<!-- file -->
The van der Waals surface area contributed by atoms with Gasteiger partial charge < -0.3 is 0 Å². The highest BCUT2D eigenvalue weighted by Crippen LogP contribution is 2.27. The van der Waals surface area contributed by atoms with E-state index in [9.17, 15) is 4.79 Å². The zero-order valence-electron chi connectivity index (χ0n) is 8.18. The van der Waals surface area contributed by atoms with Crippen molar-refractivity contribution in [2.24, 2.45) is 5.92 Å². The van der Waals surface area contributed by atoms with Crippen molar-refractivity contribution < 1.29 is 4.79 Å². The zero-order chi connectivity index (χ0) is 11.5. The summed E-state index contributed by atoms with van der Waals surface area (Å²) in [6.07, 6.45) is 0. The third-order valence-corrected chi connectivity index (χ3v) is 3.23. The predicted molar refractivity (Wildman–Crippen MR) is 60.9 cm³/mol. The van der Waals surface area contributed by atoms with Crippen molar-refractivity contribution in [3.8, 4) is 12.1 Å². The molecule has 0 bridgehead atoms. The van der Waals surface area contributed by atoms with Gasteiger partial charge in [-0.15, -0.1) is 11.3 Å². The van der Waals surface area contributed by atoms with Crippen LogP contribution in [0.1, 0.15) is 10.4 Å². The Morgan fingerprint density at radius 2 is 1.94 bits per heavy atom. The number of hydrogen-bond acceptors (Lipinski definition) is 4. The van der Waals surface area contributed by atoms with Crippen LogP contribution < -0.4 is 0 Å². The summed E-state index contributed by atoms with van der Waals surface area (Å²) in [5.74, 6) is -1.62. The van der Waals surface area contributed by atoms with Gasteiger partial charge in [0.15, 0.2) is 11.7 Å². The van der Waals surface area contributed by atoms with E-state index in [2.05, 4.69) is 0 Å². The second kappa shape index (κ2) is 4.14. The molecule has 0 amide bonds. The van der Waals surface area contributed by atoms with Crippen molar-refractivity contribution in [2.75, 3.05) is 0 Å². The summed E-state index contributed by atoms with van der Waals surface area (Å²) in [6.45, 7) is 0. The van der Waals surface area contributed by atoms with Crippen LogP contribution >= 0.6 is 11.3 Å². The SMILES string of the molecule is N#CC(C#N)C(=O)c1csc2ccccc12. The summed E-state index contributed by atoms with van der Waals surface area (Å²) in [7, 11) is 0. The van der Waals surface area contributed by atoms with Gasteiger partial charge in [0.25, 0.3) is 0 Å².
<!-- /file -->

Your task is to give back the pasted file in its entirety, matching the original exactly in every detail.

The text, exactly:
The van der Waals surface area contributed by atoms with Gasteiger partial charge < -0.3 is 0 Å². The highest BCUT2D eigenvalue weighted by Crippen LogP contribution is 2.27. The van der Waals surface area contributed by atoms with E-state index in [9.17, 15) is 4.79 Å². The zero-order valence-electron chi connectivity index (χ0n) is 8.18. The van der Waals surface area contributed by atoms with Crippen molar-refractivity contribution in [2.24, 2.45) is 5.92 Å². The van der Waals surface area contributed by atoms with Crippen molar-refractivity contribution < 1.29 is 4.79 Å². The zero-order chi connectivity index (χ0) is 11.5. The summed E-state index contributed by atoms with van der Waals surface area (Å²) in [6.07, 6.45) is 0. The third-order valence-corrected chi connectivity index (χ3v) is 3.23. The predicted molar refractivity (Wildman–Crippen MR) is 60.9 cm³/mol. The van der Waals surface area contributed by atoms with Crippen molar-refractivity contribution in [3.8, 4) is 12.1 Å². The molecule has 0 bridgehead atoms. The van der Waals surface area contributed by atoms with Gasteiger partial charge in [-0.15, -0.1) is 11.3 Å². The van der Waals surface area contributed by atoms with Crippen LogP contribution in [0.1, 0.15) is 10.4 Å². The Morgan fingerprint density at radius 2 is 1.94 bits per heavy atom. The number of hydrogen-bond acceptors (Lipinski definition) is 4. The van der Waals surface area contributed by atoms with Crippen LogP contribution < -0.4 is 0 Å². The summed E-state index contributed by atoms with van der Waals surface area (Å²) in [5.74, 6) is -1.62. The van der Waals surface area contributed by atoms with Gasteiger partial charge in [0.15, 0.2) is 11.7 Å². The van der Waals surface area contributed by atoms with E-state index in [2.05, 4.69) is 0 Å². The second kappa shape index (κ2) is 4.14. The molecule has 0 amide bonds. The van der Waals surface area contributed by atoms with Crippen molar-refractivity contribution in [2.75, 3.05) is 0 Å². The summed E-state index contributed by atoms with van der Waals surface area (Å²) in [6.45, 7) is 0. The van der Waals surface area contributed by atoms with Crippen LogP contribution >= 0.6 is 11.3 Å². The SMILES string of the molecule is N#CC(C#N)C(=O)c1csc2ccccc12. The summed E-state index contributed by atoms with van der Waals surface area (Å²) in [7, 11) is 0. The van der Waals surface area contributed by atoms with Gasteiger partial charge in [0.25, 0.3) is 0 Å².